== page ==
Bain set to launch bid for Micro Focus

Bain Capital, the US-based private equity group, is poised to bid for Micro Focus with an offer worth up to £890m.

Micro Focus revealed on Tuesday it had received an inquiry relating to a possible takeover.

People close to the deal told the FT that Bain approached the UK group over Easter. It is thought to be preparing a bid worth 425p-450p a share, compared with 338p when it made the approach and 371½p on Thursday. Analysts said that a share price decline of more than a third in the past year had left Micro Focus attractively priced for a private equity bidder.

Bain’s previous investments in European technology companies include last year’s acquisition of SkillSoft, an Irish provider of e-learning software, for $1.2bn. The group manages about $65bn (£39bn) in assets.

Micro Focus, which updates ageing computer systems and tests software, has been hit by cancelled and postponed contracts in the US. In February, it said sales and earnings for the year to April would be about 10 per cent lower than analysts had expected, prompting a 26 per cent one-day fall in its shares.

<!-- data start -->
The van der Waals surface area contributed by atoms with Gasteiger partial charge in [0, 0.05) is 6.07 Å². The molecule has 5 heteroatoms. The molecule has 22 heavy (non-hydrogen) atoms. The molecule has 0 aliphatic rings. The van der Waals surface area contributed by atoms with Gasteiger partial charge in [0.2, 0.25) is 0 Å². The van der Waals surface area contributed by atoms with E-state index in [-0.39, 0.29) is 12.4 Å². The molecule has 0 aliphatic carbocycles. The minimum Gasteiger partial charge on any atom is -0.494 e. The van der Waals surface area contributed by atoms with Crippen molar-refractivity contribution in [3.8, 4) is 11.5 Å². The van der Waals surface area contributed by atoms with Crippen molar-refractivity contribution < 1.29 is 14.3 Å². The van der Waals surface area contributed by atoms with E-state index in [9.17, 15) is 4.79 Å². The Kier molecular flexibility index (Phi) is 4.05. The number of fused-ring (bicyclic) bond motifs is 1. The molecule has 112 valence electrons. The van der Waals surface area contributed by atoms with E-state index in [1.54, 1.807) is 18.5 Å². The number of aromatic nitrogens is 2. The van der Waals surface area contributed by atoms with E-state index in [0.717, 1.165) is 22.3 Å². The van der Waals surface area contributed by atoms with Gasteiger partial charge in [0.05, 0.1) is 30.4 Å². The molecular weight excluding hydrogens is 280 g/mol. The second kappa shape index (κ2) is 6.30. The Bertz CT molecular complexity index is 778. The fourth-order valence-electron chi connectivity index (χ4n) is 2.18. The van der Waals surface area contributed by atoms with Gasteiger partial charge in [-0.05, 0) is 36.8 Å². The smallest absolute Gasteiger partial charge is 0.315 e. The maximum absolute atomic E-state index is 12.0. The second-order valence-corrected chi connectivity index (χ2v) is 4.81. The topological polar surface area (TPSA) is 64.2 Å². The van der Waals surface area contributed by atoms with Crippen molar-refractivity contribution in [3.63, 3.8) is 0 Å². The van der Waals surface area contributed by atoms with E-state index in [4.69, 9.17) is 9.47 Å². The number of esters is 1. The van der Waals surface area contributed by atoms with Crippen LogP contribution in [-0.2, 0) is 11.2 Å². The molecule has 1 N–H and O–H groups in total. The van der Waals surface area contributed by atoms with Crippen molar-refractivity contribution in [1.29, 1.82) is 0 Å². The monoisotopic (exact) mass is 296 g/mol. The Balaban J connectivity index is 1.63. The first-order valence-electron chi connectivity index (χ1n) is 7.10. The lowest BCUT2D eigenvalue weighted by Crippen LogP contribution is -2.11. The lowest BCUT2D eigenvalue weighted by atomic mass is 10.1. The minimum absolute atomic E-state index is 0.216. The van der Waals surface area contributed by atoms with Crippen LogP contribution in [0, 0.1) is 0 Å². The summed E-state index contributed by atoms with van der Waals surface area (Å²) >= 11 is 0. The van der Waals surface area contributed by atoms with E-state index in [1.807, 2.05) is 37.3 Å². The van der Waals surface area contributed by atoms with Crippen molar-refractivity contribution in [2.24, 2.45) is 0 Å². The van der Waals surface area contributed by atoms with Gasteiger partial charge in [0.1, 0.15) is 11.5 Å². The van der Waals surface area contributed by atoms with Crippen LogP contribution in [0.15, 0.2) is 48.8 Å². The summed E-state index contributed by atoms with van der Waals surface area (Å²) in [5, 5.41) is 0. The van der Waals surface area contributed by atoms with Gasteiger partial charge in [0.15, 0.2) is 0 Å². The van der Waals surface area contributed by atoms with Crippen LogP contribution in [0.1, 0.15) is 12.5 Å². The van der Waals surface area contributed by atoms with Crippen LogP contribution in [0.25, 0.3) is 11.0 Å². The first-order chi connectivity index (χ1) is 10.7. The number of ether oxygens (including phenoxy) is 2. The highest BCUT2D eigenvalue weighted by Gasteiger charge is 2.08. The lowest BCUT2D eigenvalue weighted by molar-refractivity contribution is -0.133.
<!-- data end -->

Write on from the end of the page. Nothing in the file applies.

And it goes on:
Nigel Clifford, chief executive, resigned this month, with Kevin Loosemore, non-executive chairman since 2005, becoming executive chairman. Milan Radia, an analyst at Jefferies, said Micro Focus was “a rudderless ship right now”.

Its efforts to break into the software-testing field had fallen short of expectations, he said. Its established operations – servicing systems using the increasingly unfashionable Cobol programming language – faced a market set for steady, long-term decline, he added.

“They are running just to stand still. Over time, the performance of the company always converges with the end-market growth, which is ultimately negative,” Mr Radia said.

However, Vijay Anand, at Execution Noble, said a valuation of up to 450p was justified. “The business will be worth a lot more if the company gets its execution strategy right,” he said.

Analysts believe that a counterbid is possible, either from a private equity rival or a trade buyer such as Hewlett-Packard or Microsoft.

Mr Anand said that a private equity deal was more likely, because a takeover by a big technology company would reduce the value of the business.

“One of Micro Focus’s unique selling points is its independence – customers have the choice to take any sort of hardware,” he said.

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